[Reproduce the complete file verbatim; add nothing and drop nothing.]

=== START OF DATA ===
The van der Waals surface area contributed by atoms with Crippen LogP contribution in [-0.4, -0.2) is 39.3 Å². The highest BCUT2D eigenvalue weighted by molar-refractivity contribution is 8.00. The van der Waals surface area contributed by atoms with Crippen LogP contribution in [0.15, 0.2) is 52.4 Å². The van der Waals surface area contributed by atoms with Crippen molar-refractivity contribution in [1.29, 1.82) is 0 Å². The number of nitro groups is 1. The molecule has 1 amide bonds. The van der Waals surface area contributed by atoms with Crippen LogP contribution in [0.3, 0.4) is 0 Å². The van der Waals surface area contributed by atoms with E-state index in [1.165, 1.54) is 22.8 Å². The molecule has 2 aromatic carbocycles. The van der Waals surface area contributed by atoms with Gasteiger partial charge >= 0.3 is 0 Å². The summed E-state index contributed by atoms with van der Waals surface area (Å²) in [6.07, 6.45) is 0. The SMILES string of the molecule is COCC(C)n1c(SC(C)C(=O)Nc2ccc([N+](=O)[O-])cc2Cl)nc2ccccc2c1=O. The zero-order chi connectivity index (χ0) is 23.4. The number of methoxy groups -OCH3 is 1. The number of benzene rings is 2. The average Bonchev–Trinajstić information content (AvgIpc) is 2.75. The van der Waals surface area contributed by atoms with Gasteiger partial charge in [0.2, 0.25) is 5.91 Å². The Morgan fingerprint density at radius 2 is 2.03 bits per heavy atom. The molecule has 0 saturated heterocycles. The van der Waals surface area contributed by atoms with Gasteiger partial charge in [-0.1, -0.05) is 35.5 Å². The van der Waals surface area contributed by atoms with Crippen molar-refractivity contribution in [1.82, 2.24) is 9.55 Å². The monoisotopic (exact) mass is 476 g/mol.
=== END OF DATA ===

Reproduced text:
The van der Waals surface area contributed by atoms with Crippen LogP contribution in [-0.4, -0.2) is 39.3 Å². The highest BCUT2D eigenvalue weighted by molar-refractivity contribution is 8.00. The van der Waals surface area contributed by atoms with Crippen LogP contribution in [0.15, 0.2) is 52.4 Å². The van der Waals surface area contributed by atoms with Crippen molar-refractivity contribution in [1.29, 1.82) is 0 Å². The number of nitro groups is 1. The molecule has 1 amide bonds. The van der Waals surface area contributed by atoms with Crippen LogP contribution in [0.3, 0.4) is 0 Å². The van der Waals surface area contributed by atoms with E-state index in [1.165, 1.54) is 22.8 Å². The molecule has 2 aromatic carbocycles. The van der Waals surface area contributed by atoms with Gasteiger partial charge >= 0.3 is 0 Å². The summed E-state index contributed by atoms with van der Waals surface area (Å²) in [6.07, 6.45) is 0. The SMILES string of the molecule is COCC(C)n1c(SC(C)C(=O)Nc2ccc([N+](=O)[O-])cc2Cl)nc2ccccc2c1=O. The zero-order chi connectivity index (χ0) is 23.4. The number of methoxy groups -OCH3 is 1. The number of benzene rings is 2. The average Bonchev–Trinajstić information content (AvgIpc) is 2.75. The van der Waals surface area contributed by atoms with Gasteiger partial charge in [0.2, 0.25) is 5.91 Å². The Morgan fingerprint density at radius 2 is 2.03 bits per heavy atom. The molecule has 0 saturated heterocycles. The van der Waals surface area contributed by atoms with Gasteiger partial charge in [-0.1, -0.05) is 35.5 Å². The van der Waals surface area contributed by atoms with Crippen molar-refractivity contribution in [1.82, 2.24) is 9.55 Å². The monoisotopic (exact) mass is 476 g/mol.